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Jury Awards $1.6 Million against LAPD Officer Using Excessive Force
On Wednesday, a jury in Los Angeles County Superior Court awarded Allen Harris, 56, almost $1.6 million after finding that an LAPD officer had used excessive force against the partially paralyzed man, and had caused nerve damage while handcuffing him too tightly.
Remarkably, after returning to court on Thursday, the jury ordered the officer, Alex Tellez, to personally pay an additional $90,000 after finding “clear and convincing evidence” that he had acted with malice towards Harris.
The disturbing thing with the trial was that none of the 10 LAPD officers on trial, ever admitted handcuffing Harris, or admitted that the stroke victim was disabled in any manner during the encounter. Los Angeles Times reports one juror remarking after the trial, “It was completely unbelievable to us that out of 10 officers, no one remembered anything.” The juror said, “They were clearly just closing ranks … It felt untruthful to us.”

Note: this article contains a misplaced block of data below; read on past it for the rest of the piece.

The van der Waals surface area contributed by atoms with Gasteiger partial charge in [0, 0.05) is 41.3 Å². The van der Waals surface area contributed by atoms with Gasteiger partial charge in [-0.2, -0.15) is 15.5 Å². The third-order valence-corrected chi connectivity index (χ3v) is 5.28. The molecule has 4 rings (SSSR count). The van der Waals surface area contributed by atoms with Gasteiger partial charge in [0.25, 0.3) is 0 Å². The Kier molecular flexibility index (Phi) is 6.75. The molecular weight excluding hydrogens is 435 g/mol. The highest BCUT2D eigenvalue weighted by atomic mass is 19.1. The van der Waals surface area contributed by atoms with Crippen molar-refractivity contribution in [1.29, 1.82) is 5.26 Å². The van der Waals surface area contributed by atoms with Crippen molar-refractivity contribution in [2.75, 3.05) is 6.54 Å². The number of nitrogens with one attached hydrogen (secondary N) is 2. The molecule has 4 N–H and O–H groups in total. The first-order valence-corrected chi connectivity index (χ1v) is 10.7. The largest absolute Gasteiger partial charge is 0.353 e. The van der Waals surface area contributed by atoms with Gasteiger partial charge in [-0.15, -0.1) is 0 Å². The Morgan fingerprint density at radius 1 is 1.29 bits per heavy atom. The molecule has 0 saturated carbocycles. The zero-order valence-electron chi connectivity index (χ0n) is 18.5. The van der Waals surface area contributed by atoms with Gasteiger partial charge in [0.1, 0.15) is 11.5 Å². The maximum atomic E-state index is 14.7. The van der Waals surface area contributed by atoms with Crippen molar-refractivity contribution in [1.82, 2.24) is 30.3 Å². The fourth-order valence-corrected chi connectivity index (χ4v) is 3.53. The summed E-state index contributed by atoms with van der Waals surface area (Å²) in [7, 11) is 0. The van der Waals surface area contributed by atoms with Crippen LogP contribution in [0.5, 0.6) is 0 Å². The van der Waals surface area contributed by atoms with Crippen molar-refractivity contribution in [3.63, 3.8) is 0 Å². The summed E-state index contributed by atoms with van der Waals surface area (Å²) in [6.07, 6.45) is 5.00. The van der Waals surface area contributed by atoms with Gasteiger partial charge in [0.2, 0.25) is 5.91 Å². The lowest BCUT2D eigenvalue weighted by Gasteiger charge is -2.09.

The incident occurred in November 2009 when the LAPD was investigating an armed robbery at a store where one of Harris’s sons worked. The LAPD obtained a warrant to search the apartment Harris shared with his son. When they visited the apartment, Harris’s son answered the door and was taken into custody. Then the officers walked into the apartment and ordered Harris to put his hand up and walk backwards towards the officers.
Harris put his right arm up and said that he was unable to follow instructions as he was semi-paralyzed – the LAPD officers rushed him, clamped a handcuff on his left wrist, dragged him out of the apartment, wrenched both of his arms behind his back and handcuffed him.
Doctors testifying on both sides admitted that nerve damage and other injuries caused to Harris was caused by the handcuffing, and made Harris’s hand further disabled.
Harris’s son was not charged, as he was not related with the robbery.
LAPD Chief Charlie Beck said he was “disappointed by the verdict and the monetary award” and will support an appeal by the city attorney’s office.
The juror Chavkin told LA Times on the order to officer Tellez for personally paying $90,000: “we needed to send a message that this is not right – don’t ever do this again. We felt there needed to be a consequence for him disregarding Mr. Harris’ pleas.”
The news was reported by LA Times on Friday.